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Mol Biol Evol. 2011 November; 28(11): 3033–3043.
Published online 2011 June 13. doi:  10.1093/molbev/msr125
PMCID: PMC3247808

A Random Effects Branch-Site Model for Detecting Episodic Diversifying Selection


Adaptive evolution frequently occurs in episodic bursts, localized to a few sites in a gene, and to a small number of lineages in a phylogenetic tree. A popular class of “branch-site” evolutionary models provides a statistical framework to search for evidence of such episodic selection. For computational tractability, current branch-site models unrealistically assume that all branches in the tree can be partitioned a priori into two rigid classes—“foreground” branches that are allowed to undergo diversifying selective bursts and “background” branches that are negatively selected or neutral. We demonstrate that this assumption leads to unacceptably high rates of false positives or false negatives when the evolutionary process along background branches strongly deviates from modeling assumptions. To address this problem, we extend Felsenstein's pruning algorithm to allow efficient likelihood computations for models in which variation over branches (and not just sites) is described in the random effects likelihood framework. This enables us to model the process at every branch-site combination as a mixture of three Markov substitution models—our model treats the selective class of every branch at a particular site as an unobserved state that is chosen independently of that at any other branch. When benchmarked on a previously published set of simulated sequences, our method consistently matched or outperformed existing branch-site tests in terms of power and error rates. Using three empirical data sets, previously analyzed for episodic selection, we discuss how modeling assumptions can influence inference in practical situations.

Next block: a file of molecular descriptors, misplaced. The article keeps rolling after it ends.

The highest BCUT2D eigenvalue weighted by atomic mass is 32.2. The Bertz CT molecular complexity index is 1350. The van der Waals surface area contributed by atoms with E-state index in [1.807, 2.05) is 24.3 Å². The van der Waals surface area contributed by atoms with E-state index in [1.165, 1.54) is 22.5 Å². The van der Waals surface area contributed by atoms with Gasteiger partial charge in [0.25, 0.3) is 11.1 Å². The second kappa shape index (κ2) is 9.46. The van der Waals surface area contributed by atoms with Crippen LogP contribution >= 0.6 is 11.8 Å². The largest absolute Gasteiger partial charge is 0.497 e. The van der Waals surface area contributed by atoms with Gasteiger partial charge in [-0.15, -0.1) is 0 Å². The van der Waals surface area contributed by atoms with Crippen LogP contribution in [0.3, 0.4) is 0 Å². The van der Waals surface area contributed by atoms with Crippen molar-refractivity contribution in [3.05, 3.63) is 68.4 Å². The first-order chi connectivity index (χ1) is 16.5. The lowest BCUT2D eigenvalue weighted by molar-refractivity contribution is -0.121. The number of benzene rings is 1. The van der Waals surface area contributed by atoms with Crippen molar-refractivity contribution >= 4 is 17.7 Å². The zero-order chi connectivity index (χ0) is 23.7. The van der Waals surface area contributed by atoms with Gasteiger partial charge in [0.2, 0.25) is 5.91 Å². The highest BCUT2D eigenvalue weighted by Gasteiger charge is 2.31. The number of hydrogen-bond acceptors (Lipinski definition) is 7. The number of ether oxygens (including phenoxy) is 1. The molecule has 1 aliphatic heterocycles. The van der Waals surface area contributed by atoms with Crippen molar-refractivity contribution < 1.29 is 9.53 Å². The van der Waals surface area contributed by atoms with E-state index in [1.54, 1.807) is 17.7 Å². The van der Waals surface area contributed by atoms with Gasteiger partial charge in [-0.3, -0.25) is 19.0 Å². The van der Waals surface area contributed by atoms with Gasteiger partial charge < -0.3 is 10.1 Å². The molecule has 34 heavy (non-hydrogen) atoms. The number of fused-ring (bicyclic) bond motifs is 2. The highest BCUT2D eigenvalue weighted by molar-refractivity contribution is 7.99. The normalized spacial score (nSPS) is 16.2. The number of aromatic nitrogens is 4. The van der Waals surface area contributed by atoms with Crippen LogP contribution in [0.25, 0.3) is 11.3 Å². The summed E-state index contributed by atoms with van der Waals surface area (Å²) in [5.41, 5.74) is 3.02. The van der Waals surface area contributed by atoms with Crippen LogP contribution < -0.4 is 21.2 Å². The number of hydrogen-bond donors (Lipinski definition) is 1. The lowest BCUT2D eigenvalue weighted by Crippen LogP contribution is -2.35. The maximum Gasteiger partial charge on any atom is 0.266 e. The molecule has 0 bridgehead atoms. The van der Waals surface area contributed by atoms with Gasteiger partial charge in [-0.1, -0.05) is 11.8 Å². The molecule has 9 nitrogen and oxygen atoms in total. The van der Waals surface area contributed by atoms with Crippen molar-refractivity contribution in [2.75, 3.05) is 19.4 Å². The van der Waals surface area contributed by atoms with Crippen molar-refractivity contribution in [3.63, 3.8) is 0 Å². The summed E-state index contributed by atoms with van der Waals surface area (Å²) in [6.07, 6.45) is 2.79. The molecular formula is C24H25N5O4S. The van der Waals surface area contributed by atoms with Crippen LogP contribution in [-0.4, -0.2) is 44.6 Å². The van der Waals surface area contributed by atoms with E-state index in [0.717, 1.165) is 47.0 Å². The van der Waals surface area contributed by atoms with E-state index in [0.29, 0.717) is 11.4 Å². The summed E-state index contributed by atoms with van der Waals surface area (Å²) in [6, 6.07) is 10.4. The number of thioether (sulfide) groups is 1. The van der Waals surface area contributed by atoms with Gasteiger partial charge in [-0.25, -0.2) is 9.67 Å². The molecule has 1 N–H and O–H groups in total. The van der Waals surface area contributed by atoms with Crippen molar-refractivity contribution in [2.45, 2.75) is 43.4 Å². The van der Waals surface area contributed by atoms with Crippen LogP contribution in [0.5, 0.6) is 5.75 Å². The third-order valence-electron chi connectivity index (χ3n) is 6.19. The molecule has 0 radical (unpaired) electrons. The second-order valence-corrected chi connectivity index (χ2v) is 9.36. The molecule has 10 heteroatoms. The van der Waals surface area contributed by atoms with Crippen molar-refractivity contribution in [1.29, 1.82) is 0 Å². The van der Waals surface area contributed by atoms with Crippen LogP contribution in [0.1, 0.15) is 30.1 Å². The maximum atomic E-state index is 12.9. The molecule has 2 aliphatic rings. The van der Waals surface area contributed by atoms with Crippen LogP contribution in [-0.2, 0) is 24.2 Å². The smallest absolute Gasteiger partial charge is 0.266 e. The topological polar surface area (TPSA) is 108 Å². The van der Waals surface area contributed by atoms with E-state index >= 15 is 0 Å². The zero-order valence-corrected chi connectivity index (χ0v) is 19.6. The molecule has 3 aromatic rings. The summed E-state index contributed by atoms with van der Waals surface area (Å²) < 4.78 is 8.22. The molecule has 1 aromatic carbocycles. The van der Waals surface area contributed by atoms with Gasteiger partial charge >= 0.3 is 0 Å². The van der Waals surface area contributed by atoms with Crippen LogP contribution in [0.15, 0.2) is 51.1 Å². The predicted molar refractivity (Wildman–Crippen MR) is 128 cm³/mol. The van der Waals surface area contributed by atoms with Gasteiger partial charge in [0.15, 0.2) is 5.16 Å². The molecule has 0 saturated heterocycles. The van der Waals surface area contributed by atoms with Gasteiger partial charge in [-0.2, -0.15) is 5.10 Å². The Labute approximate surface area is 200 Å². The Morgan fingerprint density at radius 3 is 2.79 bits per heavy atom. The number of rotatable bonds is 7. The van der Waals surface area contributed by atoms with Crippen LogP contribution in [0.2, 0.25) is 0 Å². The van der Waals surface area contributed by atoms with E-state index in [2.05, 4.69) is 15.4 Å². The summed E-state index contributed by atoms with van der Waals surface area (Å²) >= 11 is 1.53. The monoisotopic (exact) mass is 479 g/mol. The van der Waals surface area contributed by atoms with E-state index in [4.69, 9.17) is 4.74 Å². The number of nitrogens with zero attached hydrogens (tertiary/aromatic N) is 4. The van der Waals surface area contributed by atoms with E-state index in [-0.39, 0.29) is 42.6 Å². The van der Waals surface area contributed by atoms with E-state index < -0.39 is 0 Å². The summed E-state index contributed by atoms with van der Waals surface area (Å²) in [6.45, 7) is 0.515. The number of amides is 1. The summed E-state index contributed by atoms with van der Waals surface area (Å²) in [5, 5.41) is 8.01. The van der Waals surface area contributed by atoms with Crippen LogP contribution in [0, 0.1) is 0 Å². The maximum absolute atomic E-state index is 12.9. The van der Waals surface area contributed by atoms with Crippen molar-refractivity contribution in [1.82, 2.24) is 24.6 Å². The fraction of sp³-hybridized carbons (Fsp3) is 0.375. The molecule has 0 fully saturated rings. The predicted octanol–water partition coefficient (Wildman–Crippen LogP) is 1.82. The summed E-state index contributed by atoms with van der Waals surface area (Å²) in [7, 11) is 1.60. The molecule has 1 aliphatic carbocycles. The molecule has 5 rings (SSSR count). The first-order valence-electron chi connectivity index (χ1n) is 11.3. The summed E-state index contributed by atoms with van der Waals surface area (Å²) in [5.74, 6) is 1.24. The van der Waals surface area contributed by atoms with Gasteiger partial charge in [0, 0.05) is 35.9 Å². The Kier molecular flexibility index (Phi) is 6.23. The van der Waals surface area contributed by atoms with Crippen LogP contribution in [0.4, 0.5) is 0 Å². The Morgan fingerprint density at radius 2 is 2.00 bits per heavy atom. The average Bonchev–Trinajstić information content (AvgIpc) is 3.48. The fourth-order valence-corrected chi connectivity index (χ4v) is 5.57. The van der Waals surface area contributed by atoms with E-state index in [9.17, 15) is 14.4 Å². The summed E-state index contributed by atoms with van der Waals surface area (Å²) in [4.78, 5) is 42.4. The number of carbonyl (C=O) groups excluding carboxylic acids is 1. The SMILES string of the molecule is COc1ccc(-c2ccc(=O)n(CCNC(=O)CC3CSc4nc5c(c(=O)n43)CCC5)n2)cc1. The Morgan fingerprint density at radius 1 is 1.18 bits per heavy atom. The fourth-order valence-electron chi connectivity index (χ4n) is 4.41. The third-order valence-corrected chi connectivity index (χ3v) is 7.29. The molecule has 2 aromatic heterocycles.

Keywords: episodic selection, random effects model, evolutionary model, branch-site model


The inference of selection from molecular data, both along a sequence (Nielsen and Yang 1998, Suzuki and Gojobori 1999, Yang et al. 2000) and over the evolutionary tree (Yang and Nielsen 2002, Kosakovsky Pond and Frost 2005a), has been an area of active research and unrelenting debate (Suzuki and Nei 2004, Wong et al. 2004, Nozawa et al. 2009). Selective pressures can vary over both sites and time, resulting in bursts of selection localized to a subset of sites and a small number of lineages, for example, Messier and Stewart (1997).

A class of methods, termed “branch-site” tests (Yang and Nielsen 2002), was the first to offer a model-based phylogenetic hypothesis testing framework for deciding whether or not a lineage (or lineages) of interest had undergone adaptive change. Branch-site tests measure selective pressure by ω, the ratio of nonsynonymous (β) to synonymous (α) substitution rates, and if a proportion of sites in the sequence provides statistically significant support for ω > 1 along the lineages of interest, then episodic positive selection is inferred. The original formulation of the method suffered from high rates of false positives when the model assumptions were violated (Zhang 2004) because the model could misidentify relaxed selective constraints as evidence of diversifying selection and was subsequently revised to address that shortcoming (Zhang et al. 2005). Typically, the lineages to be tested (“foreground” lineages) were specified a priori, until a recent extension outlined and benchmarked a sequential testing approach to examine whether any single lineage was under selection (Anisimova and Yang 2007). These branch-site methods have been used extensively, with well over 1,000 citations to date, highlighting the interest of the evolutionary community in being able to identify instances of episodic selection. Alternative approaches to capturing variable selective pressures include the covarion models of Guindon et al. (2004) and a full Bayesian treatment in the framework of Rodrigue et al. (2010).